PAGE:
12-18-2013 04:19 PM
Hello everyone. I have code which goes through a macro loop to produce 10 different graphs by various graphs and at different levels. I would like to list all of these graphs in ONE file, so I am using HTML. THe issue is, when I do this 10 different gif files are produced, and if any of these are deleted, or not in the same directory as the HTML file, then the html file shows an X where that graphs picture should be.
Is there anyway to produce an HTML output (using ods html or ods output) that doesn't need to be in the same directory of the GIF's that produce the graphs?
If not, is there a way to produce only 1 GIF that contains 10+ pages of graphs instead of 10 individual graphs? An example of my code is given below.
GRAPH CODE LOOPED, so for example;
%do i=1 %to 10;
proc gchart data=MYDATA;
vbar dsb_amount / discrete space=1;
ods html close;
Thanks for your help!
12-18-2013 06:54 PM
I believe that's kind of the nature of the HTML beast, no native graphic format and EXPECTS to have links to images.
Since you are using Gchart you could look up the tender mercies of Proc Greplay. That will put multiple charts into a single image. Getting the size you want will require playing with vsize and hsize with goptions as the display for each included chart is expressed in term of percents of the display area.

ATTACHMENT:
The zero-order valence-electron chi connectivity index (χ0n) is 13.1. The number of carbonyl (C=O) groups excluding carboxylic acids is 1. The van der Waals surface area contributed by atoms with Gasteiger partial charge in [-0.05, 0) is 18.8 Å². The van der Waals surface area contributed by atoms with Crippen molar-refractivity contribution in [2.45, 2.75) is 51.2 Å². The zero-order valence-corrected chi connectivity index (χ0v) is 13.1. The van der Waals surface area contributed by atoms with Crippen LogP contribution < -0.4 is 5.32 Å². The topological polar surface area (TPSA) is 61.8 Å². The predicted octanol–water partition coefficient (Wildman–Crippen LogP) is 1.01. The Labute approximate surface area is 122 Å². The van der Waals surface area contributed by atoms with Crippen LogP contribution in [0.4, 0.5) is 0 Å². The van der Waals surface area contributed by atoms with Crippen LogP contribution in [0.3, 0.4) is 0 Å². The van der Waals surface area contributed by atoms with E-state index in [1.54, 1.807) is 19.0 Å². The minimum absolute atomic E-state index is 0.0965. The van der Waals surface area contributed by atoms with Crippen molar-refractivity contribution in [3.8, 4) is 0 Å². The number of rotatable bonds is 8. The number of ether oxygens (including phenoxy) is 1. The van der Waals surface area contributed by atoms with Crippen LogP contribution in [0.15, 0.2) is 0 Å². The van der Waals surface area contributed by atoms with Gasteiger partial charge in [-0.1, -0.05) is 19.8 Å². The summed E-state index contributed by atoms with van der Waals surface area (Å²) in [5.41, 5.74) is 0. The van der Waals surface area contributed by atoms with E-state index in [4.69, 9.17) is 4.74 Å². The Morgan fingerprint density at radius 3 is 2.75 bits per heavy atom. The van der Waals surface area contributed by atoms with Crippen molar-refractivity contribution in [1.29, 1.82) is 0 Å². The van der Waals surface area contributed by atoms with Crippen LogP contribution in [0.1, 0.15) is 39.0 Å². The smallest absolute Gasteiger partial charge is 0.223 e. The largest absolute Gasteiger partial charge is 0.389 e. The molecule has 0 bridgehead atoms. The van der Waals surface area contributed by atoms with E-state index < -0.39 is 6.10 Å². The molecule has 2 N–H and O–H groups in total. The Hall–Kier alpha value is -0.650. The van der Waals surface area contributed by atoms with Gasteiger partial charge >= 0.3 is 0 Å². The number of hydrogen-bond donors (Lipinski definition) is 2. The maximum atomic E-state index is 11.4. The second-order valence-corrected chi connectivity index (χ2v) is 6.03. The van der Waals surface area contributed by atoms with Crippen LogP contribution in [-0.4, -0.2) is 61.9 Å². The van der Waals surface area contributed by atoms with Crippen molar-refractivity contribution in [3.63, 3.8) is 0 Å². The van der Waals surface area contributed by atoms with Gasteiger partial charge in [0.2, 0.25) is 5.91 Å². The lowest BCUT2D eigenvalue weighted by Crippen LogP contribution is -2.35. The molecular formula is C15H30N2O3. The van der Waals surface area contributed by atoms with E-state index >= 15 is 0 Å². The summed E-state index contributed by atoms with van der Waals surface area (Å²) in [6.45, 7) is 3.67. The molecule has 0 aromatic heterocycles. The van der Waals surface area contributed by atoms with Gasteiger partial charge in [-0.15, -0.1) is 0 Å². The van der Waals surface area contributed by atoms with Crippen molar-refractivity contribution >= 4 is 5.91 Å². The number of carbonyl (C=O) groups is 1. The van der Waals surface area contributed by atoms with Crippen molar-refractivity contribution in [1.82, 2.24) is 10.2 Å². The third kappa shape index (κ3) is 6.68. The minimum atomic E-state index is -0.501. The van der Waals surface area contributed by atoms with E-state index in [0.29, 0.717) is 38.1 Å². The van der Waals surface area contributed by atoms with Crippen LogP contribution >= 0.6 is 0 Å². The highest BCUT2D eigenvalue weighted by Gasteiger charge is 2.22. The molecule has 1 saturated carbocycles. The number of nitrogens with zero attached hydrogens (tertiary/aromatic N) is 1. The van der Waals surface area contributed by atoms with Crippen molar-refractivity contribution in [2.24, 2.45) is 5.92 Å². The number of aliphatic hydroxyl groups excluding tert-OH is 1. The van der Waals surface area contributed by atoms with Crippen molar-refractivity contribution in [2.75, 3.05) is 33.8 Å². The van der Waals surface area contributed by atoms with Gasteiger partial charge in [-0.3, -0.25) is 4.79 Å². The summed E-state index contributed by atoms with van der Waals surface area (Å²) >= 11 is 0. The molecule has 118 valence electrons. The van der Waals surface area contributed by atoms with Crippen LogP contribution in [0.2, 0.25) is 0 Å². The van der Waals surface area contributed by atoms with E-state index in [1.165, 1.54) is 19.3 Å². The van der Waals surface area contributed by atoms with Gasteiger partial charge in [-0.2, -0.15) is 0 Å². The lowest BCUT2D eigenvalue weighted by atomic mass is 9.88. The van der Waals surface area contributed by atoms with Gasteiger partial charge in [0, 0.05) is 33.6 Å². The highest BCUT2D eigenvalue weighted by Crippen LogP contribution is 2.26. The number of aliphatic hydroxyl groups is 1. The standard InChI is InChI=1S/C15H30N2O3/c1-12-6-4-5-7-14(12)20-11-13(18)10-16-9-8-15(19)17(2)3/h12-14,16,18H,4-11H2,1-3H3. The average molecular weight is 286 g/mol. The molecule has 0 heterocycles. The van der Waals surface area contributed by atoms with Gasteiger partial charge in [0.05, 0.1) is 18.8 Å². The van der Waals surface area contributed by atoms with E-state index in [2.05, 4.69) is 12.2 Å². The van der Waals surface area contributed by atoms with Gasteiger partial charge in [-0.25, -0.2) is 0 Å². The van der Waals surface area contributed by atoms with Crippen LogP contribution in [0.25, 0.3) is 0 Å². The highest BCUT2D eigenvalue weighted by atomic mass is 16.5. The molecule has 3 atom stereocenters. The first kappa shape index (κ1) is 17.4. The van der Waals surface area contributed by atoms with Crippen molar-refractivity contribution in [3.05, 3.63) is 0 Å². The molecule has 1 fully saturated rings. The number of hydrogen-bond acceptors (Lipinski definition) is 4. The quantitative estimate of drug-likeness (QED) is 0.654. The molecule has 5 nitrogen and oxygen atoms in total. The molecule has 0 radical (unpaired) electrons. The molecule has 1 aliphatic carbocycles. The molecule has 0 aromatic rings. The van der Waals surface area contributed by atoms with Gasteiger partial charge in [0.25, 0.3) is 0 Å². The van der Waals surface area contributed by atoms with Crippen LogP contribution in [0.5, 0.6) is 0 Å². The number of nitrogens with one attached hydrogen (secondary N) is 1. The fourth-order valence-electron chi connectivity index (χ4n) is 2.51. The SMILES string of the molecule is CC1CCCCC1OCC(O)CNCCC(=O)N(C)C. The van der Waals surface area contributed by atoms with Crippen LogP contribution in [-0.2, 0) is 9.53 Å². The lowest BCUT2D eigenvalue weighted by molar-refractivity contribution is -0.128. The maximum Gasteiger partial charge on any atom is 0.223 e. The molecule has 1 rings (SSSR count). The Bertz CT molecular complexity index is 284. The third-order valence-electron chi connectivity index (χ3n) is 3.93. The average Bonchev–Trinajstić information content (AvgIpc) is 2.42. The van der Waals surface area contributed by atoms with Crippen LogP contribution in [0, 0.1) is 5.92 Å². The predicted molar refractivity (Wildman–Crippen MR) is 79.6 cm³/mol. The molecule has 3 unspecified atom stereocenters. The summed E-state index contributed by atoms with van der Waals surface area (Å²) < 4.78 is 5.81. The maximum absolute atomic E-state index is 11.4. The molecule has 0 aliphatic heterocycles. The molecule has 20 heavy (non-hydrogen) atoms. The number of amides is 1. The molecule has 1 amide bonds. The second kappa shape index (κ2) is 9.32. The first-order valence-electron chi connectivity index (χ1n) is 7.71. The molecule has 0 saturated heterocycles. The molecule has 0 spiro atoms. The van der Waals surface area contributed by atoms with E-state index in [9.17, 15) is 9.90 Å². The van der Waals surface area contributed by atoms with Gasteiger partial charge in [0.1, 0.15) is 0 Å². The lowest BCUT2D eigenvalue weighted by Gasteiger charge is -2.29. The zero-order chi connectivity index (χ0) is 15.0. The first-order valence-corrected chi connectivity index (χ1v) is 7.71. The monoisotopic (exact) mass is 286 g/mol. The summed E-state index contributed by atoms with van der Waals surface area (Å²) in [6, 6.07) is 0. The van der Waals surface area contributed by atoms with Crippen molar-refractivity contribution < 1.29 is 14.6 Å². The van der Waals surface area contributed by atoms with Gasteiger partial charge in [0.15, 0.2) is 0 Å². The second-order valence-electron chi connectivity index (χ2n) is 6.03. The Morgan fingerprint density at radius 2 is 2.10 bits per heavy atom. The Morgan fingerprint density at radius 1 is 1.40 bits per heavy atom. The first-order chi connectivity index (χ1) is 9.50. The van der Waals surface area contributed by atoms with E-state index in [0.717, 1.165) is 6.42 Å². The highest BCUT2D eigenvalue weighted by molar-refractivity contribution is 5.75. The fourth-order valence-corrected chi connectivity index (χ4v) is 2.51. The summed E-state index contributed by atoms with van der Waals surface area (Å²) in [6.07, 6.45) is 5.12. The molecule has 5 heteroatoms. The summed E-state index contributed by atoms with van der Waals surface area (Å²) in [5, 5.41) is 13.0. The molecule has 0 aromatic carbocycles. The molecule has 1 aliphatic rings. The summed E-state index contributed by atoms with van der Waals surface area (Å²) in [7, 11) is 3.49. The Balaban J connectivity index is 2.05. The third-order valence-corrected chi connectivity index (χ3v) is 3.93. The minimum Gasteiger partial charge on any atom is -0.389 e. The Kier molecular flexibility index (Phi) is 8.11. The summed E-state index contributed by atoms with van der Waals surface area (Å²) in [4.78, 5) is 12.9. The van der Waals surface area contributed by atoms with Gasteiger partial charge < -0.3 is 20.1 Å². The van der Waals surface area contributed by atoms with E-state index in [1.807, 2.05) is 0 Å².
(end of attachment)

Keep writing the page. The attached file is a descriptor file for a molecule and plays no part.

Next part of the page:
You will be using Proc Template to create a custom layout for where to place the graphs. You may want to consider whether placing them as 2 across by 5 down may work as well as that is possible with Greplay.
Or send everything to RTF or PDF which will have the images imbedded.
Are you actually making 10 copies of the same graph or did you just not bother to show the incrementing of variable or dataset?
Another option though the size again may be an issue is proc sgpanel which can create a column, row or grid of charts.
12-18-2013 07:23 PM
It is possible to use DEVICE=ACTIVEX or JAVA as a goption so that the data points used to generate the graph and graph attribute (java object or active x control specific values).
The drawback is that this provides access to the data points or even raw data through the object or in the raw html file to users. It also does not support all styles and options but there's typically a way around getting the desired output.
The user does not need to have SAS installed as there is a prompt to download the appropriate activeX control from SAS website (default path) to view the graphs. Alternatively, if you work on a closed network, you could download a save of the activex EXE from sas.com and store it on a shared location and use an option (I forget which) to change the default path to prompt users lacking the activex control on their machine for download and install.
Anyway, this is really the only alternative if you want to keep on using html. This is in the nature of HTML as Ballard pointed out to need to be able to access the image locations.